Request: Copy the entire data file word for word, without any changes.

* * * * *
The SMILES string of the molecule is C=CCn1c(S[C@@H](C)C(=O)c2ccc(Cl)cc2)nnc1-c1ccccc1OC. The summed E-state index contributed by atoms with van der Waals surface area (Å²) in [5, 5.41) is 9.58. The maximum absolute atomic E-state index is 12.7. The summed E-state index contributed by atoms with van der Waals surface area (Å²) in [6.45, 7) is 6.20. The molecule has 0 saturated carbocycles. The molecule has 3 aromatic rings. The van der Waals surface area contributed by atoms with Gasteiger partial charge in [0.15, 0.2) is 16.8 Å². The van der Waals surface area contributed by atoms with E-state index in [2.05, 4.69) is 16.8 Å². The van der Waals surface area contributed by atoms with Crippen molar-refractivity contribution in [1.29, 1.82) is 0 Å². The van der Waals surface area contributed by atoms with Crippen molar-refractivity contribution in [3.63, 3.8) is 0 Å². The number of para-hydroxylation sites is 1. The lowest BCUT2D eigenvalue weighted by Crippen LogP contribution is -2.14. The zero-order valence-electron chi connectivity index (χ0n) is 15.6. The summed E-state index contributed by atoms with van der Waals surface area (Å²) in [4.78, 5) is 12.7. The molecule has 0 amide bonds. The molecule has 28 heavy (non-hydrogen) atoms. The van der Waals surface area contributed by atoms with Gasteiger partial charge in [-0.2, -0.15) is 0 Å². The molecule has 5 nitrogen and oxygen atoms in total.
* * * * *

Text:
The SMILES string of the molecule is C=CCn1c(S[C@@H](C)C(=O)c2ccc(Cl)cc2)nnc1-c1ccccc1OC. The summed E-state index contributed by atoms with van der Waals surface area (Å²) in [5, 5.41) is 9.58. The maximum absolute atomic E-state index is 12.7. The summed E-state index contributed by atoms with van der Waals surface area (Å²) in [6.45, 7) is 6.20. The molecule has 0 saturated carbocycles. The molecule has 3 aromatic rings. The van der Waals surface area contributed by atoms with Gasteiger partial charge in [0.15, 0.2) is 16.8 Å². The van der Waals surface area contributed by atoms with E-state index in [2.05, 4.69) is 16.8 Å². The van der Waals surface area contributed by atoms with Crippen molar-refractivity contribution in [1.29, 1.82) is 0 Å². The van der Waals surface area contributed by atoms with Crippen molar-refractivity contribution in [3.63, 3.8) is 0 Å². The number of para-hydroxylation sites is 1. The lowest BCUT2D eigenvalue weighted by Crippen LogP contribution is -2.14. The zero-order valence-electron chi connectivity index (χ0n) is 15.6. The summed E-state index contributed by atoms with van der Waals surface area (Å²) in [4.78, 5) is 12.7. The molecule has 0 amide bonds. The molecule has 28 heavy (non-hydrogen) atoms. The van der Waals surface area contributed by atoms with Gasteiger partial charge in [-0.2, -0.15) is 0 Å². The molecule has 5 nitrogen and oxygen atoms in total.